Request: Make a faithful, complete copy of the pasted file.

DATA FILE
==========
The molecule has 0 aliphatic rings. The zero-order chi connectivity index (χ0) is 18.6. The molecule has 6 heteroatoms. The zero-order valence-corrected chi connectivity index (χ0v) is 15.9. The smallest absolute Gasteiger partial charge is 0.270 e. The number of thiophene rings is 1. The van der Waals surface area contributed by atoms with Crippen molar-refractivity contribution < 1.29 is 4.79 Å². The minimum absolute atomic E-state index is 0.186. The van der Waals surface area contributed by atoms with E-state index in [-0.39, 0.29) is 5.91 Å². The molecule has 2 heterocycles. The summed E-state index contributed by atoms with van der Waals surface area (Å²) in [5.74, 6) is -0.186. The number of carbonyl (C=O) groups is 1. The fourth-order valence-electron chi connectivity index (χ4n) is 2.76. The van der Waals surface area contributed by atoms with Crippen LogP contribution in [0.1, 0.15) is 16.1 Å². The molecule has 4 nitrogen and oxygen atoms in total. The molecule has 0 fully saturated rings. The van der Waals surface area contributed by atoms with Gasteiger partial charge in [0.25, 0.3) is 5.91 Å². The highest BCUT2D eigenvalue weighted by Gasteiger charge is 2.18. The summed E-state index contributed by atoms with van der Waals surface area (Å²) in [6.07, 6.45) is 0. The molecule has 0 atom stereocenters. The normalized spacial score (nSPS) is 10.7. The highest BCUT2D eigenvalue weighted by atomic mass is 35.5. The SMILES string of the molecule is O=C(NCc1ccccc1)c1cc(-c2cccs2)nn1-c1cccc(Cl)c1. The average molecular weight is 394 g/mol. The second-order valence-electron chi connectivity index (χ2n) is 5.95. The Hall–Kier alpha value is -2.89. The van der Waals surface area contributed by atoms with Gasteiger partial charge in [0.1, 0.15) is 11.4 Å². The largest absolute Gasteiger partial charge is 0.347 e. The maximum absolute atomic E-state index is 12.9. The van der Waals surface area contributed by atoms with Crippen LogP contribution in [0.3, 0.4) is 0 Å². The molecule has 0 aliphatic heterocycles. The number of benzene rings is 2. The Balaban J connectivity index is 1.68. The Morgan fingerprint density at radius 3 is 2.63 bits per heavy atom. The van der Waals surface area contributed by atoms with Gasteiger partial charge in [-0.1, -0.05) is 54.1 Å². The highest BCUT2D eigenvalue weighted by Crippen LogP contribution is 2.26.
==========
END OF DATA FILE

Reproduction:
The molecule has 0 aliphatic rings. The zero-order chi connectivity index (χ0) is 18.6. The molecule has 6 heteroatoms. The zero-order valence-corrected chi connectivity index (χ0v) is 15.9. The smallest absolute Gasteiger partial charge is 0.270 e. The number of thiophene rings is 1. The van der Waals surface area contributed by atoms with Crippen molar-refractivity contribution < 1.29 is 4.79 Å². The minimum absolute atomic E-state index is 0.186. The van der Waals surface area contributed by atoms with E-state index in [-0.39, 0.29) is 5.91 Å². The molecule has 2 heterocycles. The summed E-state index contributed by atoms with van der Waals surface area (Å²) in [5.74, 6) is -0.186. The number of carbonyl (C=O) groups is 1. The fourth-order valence-electron chi connectivity index (χ4n) is 2.76. The van der Waals surface area contributed by atoms with Crippen LogP contribution in [0.1, 0.15) is 16.1 Å². The molecule has 4 nitrogen and oxygen atoms in total. The molecule has 0 fully saturated rings. The van der Waals surface area contributed by atoms with Gasteiger partial charge in [0.25, 0.3) is 5.91 Å². The highest BCUT2D eigenvalue weighted by Gasteiger charge is 2.18. The summed E-state index contributed by atoms with van der Waals surface area (Å²) in [6.07, 6.45) is 0. The molecule has 0 atom stereocenters. The normalized spacial score (nSPS) is 10.7. The highest BCUT2D eigenvalue weighted by atomic mass is 35.5. The SMILES string of the molecule is O=C(NCc1ccccc1)c1cc(-c2cccs2)nn1-c1cccc(Cl)c1. The average molecular weight is 394 g/mol. The second-order valence-electron chi connectivity index (χ2n) is 5.95. The Hall–Kier alpha value is -2.89. The van der Waals surface area contributed by atoms with Gasteiger partial charge in [0.1, 0.15) is 11.4 Å². The largest absolute Gasteiger partial charge is 0.347 e. The maximum absolute atomic E-state index is 12.9. The van der Waals surface area contributed by atoms with Crippen LogP contribution in [0.3, 0.4) is 0 Å². The molecule has 0 aliphatic heterocycles. The number of benzene rings is 2. The Balaban J connectivity index is 1.68. The Morgan fingerprint density at radius 3 is 2.63 bits per heavy atom. The van der Waals surface area contributed by atoms with Gasteiger partial charge in [-0.1, -0.05) is 54.1 Å². The highest BCUT2D eigenvalue weighted by Crippen LogP contribution is 2.26.